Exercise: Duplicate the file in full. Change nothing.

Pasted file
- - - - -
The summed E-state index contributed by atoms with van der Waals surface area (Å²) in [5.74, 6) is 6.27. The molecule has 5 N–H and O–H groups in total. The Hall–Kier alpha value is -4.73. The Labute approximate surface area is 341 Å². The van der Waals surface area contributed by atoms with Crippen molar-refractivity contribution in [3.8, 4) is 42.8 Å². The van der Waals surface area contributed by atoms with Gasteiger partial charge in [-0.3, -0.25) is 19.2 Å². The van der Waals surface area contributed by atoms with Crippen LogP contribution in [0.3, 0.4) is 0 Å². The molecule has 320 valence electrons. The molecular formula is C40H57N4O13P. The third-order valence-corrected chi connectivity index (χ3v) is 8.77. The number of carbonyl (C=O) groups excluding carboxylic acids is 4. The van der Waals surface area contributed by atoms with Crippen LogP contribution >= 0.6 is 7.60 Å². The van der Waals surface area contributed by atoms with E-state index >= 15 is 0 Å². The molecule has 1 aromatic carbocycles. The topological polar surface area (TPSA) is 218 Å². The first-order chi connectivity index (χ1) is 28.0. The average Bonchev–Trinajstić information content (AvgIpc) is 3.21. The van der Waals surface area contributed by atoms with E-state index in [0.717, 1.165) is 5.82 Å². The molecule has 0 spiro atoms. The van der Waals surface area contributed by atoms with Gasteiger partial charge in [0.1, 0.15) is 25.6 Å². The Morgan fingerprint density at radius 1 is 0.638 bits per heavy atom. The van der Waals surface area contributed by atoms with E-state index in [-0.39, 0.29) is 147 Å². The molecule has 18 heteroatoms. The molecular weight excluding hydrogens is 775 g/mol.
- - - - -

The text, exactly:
The summed E-state index contributed by atoms with van der Waals surface area (Å²) in [5.74, 6) is 6.27. The molecule has 5 N–H and O–H groups in total. The Hall–Kier alpha value is -4.73. The Labute approximate surface area is 341 Å². The van der Waals surface area contributed by atoms with Crippen molar-refractivity contribution in [3.8, 4) is 42.8 Å². The van der Waals surface area contributed by atoms with Gasteiger partial charge in [-0.3, -0.25) is 19.2 Å². The van der Waals surface area contributed by atoms with Crippen LogP contribution in [0.3, 0.4) is 0 Å². The molecule has 320 valence electrons. The molecular formula is C40H57N4O13P. The third-order valence-corrected chi connectivity index (χ3v) is 8.77. The number of carbonyl (C=O) groups excluding carboxylic acids is 4. The van der Waals surface area contributed by atoms with Crippen LogP contribution >= 0.6 is 7.60 Å². The van der Waals surface area contributed by atoms with E-state index >= 15 is 0 Å². The molecule has 1 aromatic carbocycles. The topological polar surface area (TPSA) is 218 Å². The first-order chi connectivity index (χ1) is 28.0. The average Bonchev–Trinajstić information content (AvgIpc) is 3.21. The van der Waals surface area contributed by atoms with E-state index in [0.717, 1.165) is 5.82 Å². The molecule has 0 spiro atoms. The van der Waals surface area contributed by atoms with Gasteiger partial charge in [0.1, 0.15) is 25.6 Å². The Morgan fingerprint density at radius 1 is 0.638 bits per heavy atom. The van der Waals surface area contributed by atoms with E-state index in [-0.39, 0.29) is 147 Å². The molecule has 18 heteroatoms. The molecular weight excluding hydrogens is 775 g/mol.